In early May this year, the West Papuan Council of Churches reached out to President Jokowi, the governor of the Papua province and to the head of the provincial police via three open letters. Since then, the situation in West Papua has kept spiralling and the conflict aggravating. The latest unrest is the response to the controversial appointment of Papua’s Provincial Government Secretary, Dance Yulian Flassy, as Acting Governor of Papua province by Indonesia’s Home Affairs Minister Tito Karnavian. The reason given is that Papua Governor Lukas Enembe is currently undergoing treatment in Singapore and, in his absence, government and public services need to continue running smoothly. According to news outlet Asia Pacific Report, this sudden appointment shocked Governor Enembe, who said that he had not been informed nor made aware of the appointment.
In this open statement issued on 27 June 2021, the WPCC mainly criticises the appointment of Dance Flassy and points out that this move is only part of a larger government agenda to carry out divisive politics between Papuans and to perpetuate the Special Autonomy Status. The letter reads as follows:
THE RESPONSE OF THE WEST PAPUA COUNCIL OF CHURCHES TO THE CURRENT SITUATION IN WEST PAPUA
05 / VI / DGP / 2021
We, the West Papuan Church Council, consider that the polemic around the Provincial Secretary (Sekda) and the Radiogram letter no.T.121.91/4124/OTDA regarding the appointment of the Provincial Secretary, Dance Flassy, as the acting Governor of the Papua Province cannot be separated from the larger agenda of the central government in Jakarta to carry out divisive politics between fellow Papuans. This agenda also includes perpetuating the continuation of the implementation of Special Autonomy and the plan to expand the creation of New Autonomous Regions, without involving the Papuan people who are the subjects of development. This polemic is a continuation of the two versions of the appointment and inauguration of the Provincial Secretary, namely the Papuan Provincial version and the version from the Ministry of Home Affairs v on March 1, 2021.
We consider that this is also an attempt by the State to evade demands to resolve the four roots of the Papuan problem which LIPI concluded were the roots of conflict in Papua. The four root problems are;
a. Racial Discrimination and Marginalization;
b. Human Rights Violations
c. Development Failure
d. The Status of Papuan Political History
Affirming the findings of LIPI regarding the roots of the conflict in Papua, we Papuan church leaders conclude that based on the experience of suffering together with the Papuan people, the root cause of the conflict between Papua and the State is Racism as the “heart” and “core” which has become the basis for violence and oppression against Papuans by the State.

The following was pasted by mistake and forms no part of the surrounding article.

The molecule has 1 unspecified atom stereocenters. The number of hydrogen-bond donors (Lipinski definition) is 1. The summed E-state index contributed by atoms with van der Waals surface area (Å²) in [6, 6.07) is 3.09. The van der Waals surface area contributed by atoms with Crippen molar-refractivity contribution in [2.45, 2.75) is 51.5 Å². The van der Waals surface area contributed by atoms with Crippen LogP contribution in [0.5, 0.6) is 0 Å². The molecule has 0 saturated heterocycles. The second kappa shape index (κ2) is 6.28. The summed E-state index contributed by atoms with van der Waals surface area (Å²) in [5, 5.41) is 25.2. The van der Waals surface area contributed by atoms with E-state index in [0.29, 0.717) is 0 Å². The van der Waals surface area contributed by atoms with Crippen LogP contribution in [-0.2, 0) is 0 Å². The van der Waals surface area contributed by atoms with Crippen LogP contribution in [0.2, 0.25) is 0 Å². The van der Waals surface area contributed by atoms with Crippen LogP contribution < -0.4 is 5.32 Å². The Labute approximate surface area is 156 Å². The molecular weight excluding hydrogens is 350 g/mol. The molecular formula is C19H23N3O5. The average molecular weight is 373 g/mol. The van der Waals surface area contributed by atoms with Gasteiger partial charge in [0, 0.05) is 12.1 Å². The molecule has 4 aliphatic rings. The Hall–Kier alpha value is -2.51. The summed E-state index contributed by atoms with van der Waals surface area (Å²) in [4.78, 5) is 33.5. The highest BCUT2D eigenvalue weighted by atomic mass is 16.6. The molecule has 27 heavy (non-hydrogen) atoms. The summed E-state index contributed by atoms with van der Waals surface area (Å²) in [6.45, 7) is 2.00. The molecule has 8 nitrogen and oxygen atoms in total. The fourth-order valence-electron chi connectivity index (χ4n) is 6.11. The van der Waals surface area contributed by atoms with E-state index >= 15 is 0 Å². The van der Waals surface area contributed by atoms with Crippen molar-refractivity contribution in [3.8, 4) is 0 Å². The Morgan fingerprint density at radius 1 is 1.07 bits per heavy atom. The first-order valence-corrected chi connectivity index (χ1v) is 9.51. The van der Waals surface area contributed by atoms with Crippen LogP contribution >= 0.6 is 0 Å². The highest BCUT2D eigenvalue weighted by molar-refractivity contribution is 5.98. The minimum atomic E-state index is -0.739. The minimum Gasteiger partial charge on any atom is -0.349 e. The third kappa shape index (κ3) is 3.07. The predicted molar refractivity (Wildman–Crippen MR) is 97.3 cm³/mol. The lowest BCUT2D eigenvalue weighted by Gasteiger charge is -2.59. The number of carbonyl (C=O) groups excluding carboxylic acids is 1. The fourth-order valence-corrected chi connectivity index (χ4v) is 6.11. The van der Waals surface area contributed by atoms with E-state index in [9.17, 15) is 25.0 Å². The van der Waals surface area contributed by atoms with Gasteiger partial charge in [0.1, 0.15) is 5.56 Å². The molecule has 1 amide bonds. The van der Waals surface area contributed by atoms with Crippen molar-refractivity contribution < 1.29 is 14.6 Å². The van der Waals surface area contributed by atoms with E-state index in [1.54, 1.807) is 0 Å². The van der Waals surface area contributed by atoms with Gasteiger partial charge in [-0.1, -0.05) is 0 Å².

Currently, we are dealing with big problems which are being experienced by our people, namely;
a. The conflict in Nduga which started in December 2018 and which is still ongoing today, has resulted in massive internal displacement;
b. The conflict in Intan Jaya ongoing since December 2019 has claimed the lives of pastors and church officials, also resulting in the massive internal displacement of people;
c. The conflict in Puncak since 2021 has caused civilian casualties and massive internal displacement;
d. Refugees (Internally Displaced People) from Tembagapura in January 2020
The impact of these conflicts has caused thousands of Papuan people to be neglected and unnoticed even though they are dying constantly.
These conflicts have occurred as a result of the continuous and excessive deployment of troops in the region and other areas throughout the Land of Papua. This shows Jakarta’s approach to conflict resolution in Papua is to use a militaristic approach.
We consider that the polemic scenarios of the Provincial Secretary, the extension of Special Autonomy and the creation of new administrative areas are an effort to divert attention from the military operations that have been described previously. The state has ignored the substantive issues and considers the issue of Human Rights Violations as an unimportant and side issue.
The extension of Special Autonomy (OTSUS) and the addition of new administrative regions are not an emergency need in order to resolve problems and conflicts in Papua, but instead, they lead to further conflicts. The Papuan people have objected to the extension of the Special Autonomy. There are 700,000 Papuans who have declared Special Autonomy a failure through the Reject OTSUS petition. If the OTSUS extension is enforced in a similar way to other steps Jakarta has taken in recent years, will they be labelled as terrorists?
The issue of racism that occurred in 2019, the labelling of the Papuan civilian movement against injustice as an Armed Criminal Group (KKB) which was then later named by the Coordinating Minister for Political, Legal and Security Affairs, Mahfud MD, as a terrorist group on 29 April 2021, has given rise to a new stigma against Papuans as terrorists.
Taking these things into account, we, the West Papuan Council of Churches recommend the following:
To the Central Government:
1. The Central Government in Jakarta should immediately stop the politics of creating conflict between Papuans through the polemic between the Governor of Papua Province and the Secretary of the Papua Province and take into account that currently, the Papuan people are in a situation of mourning due to conflicts and prolonged human rights violations;